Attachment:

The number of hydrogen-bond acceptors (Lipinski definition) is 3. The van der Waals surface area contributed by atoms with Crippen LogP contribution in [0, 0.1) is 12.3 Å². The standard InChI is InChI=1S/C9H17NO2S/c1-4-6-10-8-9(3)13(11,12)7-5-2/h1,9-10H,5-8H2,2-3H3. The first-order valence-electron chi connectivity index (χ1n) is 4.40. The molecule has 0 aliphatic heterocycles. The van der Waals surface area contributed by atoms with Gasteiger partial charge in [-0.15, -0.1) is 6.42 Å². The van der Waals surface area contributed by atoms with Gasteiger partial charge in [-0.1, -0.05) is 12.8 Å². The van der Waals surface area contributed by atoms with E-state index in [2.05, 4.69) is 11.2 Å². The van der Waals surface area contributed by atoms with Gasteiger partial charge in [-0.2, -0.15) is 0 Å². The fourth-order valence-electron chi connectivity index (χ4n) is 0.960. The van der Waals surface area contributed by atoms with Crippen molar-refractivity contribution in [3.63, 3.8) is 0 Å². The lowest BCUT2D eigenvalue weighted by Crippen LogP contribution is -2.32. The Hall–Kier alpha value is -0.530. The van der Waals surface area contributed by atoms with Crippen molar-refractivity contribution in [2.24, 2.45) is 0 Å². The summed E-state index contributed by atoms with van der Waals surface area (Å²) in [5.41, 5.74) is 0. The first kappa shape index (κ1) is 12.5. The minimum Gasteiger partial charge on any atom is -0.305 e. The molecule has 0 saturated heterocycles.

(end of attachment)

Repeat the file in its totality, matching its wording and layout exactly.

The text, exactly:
The number of hydrogen-bond acceptors (Lipinski definition) is 3. The van der Waals surface area contributed by atoms with Crippen LogP contribution in [0, 0.1) is 12.3 Å². The standard InChI is InChI=1S/C9H17NO2S/c1-4-6-10-8-9(3)13(11,12)7-5-2/h1,9-10H,5-8H2,2-3H3. The first-order valence-electron chi connectivity index (χ1n) is 4.40. The molecule has 0 aliphatic heterocycles. The van der Waals surface area contributed by atoms with Gasteiger partial charge in [-0.15, -0.1) is 6.42 Å². The van der Waals surface area contributed by atoms with Gasteiger partial charge in [-0.1, -0.05) is 12.8 Å². The van der Waals surface area contributed by atoms with E-state index in [2.05, 4.69) is 11.2 Å². The van der Waals surface area contributed by atoms with Gasteiger partial charge in [-0.2, -0.15) is 0 Å². The fourth-order valence-electron chi connectivity index (χ4n) is 0.960. The van der Waals surface area contributed by atoms with Crippen molar-refractivity contribution in [3.63, 3.8) is 0 Å². The lowest BCUT2D eigenvalue weighted by Crippen LogP contribution is -2.32. The Hall–Kier alpha value is -0.530. The van der Waals surface area contributed by atoms with Crippen molar-refractivity contribution in [2.24, 2.45) is 0 Å². The summed E-state index contributed by atoms with van der Waals surface area (Å²) in [5.41, 5.74) is 0. The first kappa shape index (κ1) is 12.5. The minimum Gasteiger partial charge on any atom is -0.305 e. The molecule has 0 saturated heterocycles.